0080: 000000003910A73C 000000003910AF25     249150  000000003910B108 *        0

Obviously, the thread that is the last to decrement g_sleeping (i.e. m_woken_last == true, marked with a star) will be the only one that can make it to the t2 measurement without delay. The other threads have to wait for the memory change go propagate through their cache hierarchies.

Still, it can be seen that spinning on a global variable manages to synchronise all threads to within about 50 cycles of each other (column t2-min(t2)). Contrast this to synchronising via a Win32 event where eons can pass between the different threads being released.

I'd be most grateful for reviews of the three TSC functions (superfluous instructions, missing instructions, non-optimal instruction order) and insights regarding the methodology - especially potential weak points.

Please bear in mind that the code is intended to be run on the developer's machine and selected test systems, which means that things like automatic selection of appropriate code paths for different CPU architectures and so on are basically irrelevant. Also, the code is not intended to replace functions like QueryPerformanceCounter(), which still serves the bulk of my timing needs. It is intended for cases where the TSC is most appropriate.

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Thank you for the tutorial on timing jitter, and for the valuable references. Do I have any critiques? No, it is clear to me that you are more knowledgeable and experienced than I am in this particular domain. I will share a few ideas generated by your discussion.

Between t0 & t1 there may have been diverse CPU and cache activities happening: retiring instructions or flushing dirty cache lines to RAM. Between t1 & t2 all cores were fairly boring, issuing lots of reads for a single location. They're in a known state. I wonder if tacking on yet another, t3, phase could achieve even less dispersion than your observed ~70 cycles? So spin on g_sleeping, then spin on g_sleeping2.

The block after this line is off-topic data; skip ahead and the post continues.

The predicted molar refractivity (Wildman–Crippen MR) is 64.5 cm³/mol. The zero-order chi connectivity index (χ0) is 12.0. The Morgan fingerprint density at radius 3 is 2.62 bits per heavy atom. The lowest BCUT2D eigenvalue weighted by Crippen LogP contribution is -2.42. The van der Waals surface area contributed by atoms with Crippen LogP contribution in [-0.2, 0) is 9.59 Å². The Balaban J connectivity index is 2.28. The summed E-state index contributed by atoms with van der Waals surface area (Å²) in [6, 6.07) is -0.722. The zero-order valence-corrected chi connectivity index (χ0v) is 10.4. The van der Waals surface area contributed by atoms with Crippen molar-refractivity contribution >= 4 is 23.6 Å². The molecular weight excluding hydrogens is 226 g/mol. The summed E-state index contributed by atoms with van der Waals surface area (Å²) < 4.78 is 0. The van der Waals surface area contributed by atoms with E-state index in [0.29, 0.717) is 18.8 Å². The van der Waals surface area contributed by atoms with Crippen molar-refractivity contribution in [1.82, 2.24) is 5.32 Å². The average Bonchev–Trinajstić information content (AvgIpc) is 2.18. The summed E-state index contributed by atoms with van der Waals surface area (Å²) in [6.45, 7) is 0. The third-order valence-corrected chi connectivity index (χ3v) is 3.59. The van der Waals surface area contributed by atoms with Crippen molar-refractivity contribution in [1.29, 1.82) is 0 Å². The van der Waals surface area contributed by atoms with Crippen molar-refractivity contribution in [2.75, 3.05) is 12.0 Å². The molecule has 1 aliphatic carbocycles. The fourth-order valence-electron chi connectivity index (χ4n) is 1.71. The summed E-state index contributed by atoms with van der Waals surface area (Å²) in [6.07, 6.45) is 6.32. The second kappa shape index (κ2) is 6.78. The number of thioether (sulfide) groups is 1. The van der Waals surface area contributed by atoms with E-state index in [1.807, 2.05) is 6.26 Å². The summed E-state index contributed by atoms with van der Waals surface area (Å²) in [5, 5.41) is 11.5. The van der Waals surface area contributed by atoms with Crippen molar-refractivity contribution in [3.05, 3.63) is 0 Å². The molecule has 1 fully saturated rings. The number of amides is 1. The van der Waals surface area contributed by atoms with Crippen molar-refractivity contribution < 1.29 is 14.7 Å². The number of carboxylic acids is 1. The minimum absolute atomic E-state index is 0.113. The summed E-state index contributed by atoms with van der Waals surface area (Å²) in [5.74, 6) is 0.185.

Could dispersion be reduced by spinning at lower duty cycle, say by putting XORs or NOPs in that tight loop? My goal would be to reduce contention for off-core communication channels.

Are there interrupts or other ACPI events that cores could synchronize on? Or do we maybe want to make one designated core produce N annoying barrier events that will, with high probability, lock out other cores until N is exhausted, and then they all get to jump on the bus? Is there any virtue to using expensive instructions like CAS, in the hopes of high latency but low jitter?

Rather than waiting for a memory location to decrement to zero, would dispersion be less if TSC was the global signal viewed by all cores? So all cores wait for the k low-order bits to (roughly) be zero, that is, for low-order bits to be less than a small constant m.

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  • \$\begingroup\$ Thanks for the heads-up and the ideas for new avenues of research, especially the one with using the TSC itself for synchronisation. Kudos! \$\endgroup\$ – DarthGizka Sep 10 '17 at 20:12